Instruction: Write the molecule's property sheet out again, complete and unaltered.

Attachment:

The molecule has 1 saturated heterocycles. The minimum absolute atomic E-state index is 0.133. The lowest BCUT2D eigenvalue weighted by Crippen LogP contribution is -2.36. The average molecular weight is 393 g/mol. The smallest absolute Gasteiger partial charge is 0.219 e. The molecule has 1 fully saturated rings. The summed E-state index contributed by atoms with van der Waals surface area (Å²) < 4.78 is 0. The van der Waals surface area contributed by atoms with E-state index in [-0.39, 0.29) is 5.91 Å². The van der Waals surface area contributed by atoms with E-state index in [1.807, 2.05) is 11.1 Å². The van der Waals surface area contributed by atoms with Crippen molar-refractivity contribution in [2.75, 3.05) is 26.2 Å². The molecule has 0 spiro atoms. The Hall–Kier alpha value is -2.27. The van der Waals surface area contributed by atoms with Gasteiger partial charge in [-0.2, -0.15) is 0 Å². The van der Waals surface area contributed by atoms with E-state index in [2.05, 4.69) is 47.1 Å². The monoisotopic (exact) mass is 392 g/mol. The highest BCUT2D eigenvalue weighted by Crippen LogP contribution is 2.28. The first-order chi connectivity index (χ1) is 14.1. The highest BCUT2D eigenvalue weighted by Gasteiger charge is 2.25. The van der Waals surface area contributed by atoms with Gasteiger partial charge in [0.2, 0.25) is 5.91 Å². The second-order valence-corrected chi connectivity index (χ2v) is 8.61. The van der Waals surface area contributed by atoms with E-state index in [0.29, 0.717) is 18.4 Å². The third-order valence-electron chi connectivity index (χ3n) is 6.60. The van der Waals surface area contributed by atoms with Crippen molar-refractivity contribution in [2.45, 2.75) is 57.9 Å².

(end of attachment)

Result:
The molecule has 1 saturated heterocycles. The minimum absolute atomic E-state index is 0.133. The lowest BCUT2D eigenvalue weighted by Crippen LogP contribution is -2.36. The average molecular weight is 393 g/mol. The smallest absolute Gasteiger partial charge is 0.219 e. The molecule has 1 fully saturated rings. The summed E-state index contributed by atoms with van der Waals surface area (Å²) < 4.78 is 0. The van der Waals surface area contributed by atoms with E-state index in [-0.39, 0.29) is 5.91 Å². The van der Waals surface area contributed by atoms with E-state index in [1.807, 2.05) is 11.1 Å². The van der Waals surface area contributed by atoms with Crippen molar-refractivity contribution in [2.75, 3.05) is 26.2 Å². The molecule has 0 spiro atoms. The Hall–Kier alpha value is -2.27. The van der Waals surface area contributed by atoms with Gasteiger partial charge in [-0.2, -0.15) is 0 Å². The van der Waals surface area contributed by atoms with E-state index in [2.05, 4.69) is 47.1 Å². The monoisotopic (exact) mass is 392 g/mol. The highest BCUT2D eigenvalue weighted by Crippen LogP contribution is 2.28. The first-order chi connectivity index (χ1) is 14.1. The highest BCUT2D eigenvalue weighted by Gasteiger charge is 2.25. The van der Waals surface area contributed by atoms with Gasteiger partial charge in [0.2, 0.25) is 5.91 Å². The second-order valence-corrected chi connectivity index (χ2v) is 8.61. The van der Waals surface area contributed by atoms with E-state index in [0.29, 0.717) is 18.4 Å². The third-order valence-electron chi connectivity index (χ3n) is 6.60. The van der Waals surface area contributed by atoms with Crippen molar-refractivity contribution in [2.45, 2.75) is 57.9 Å².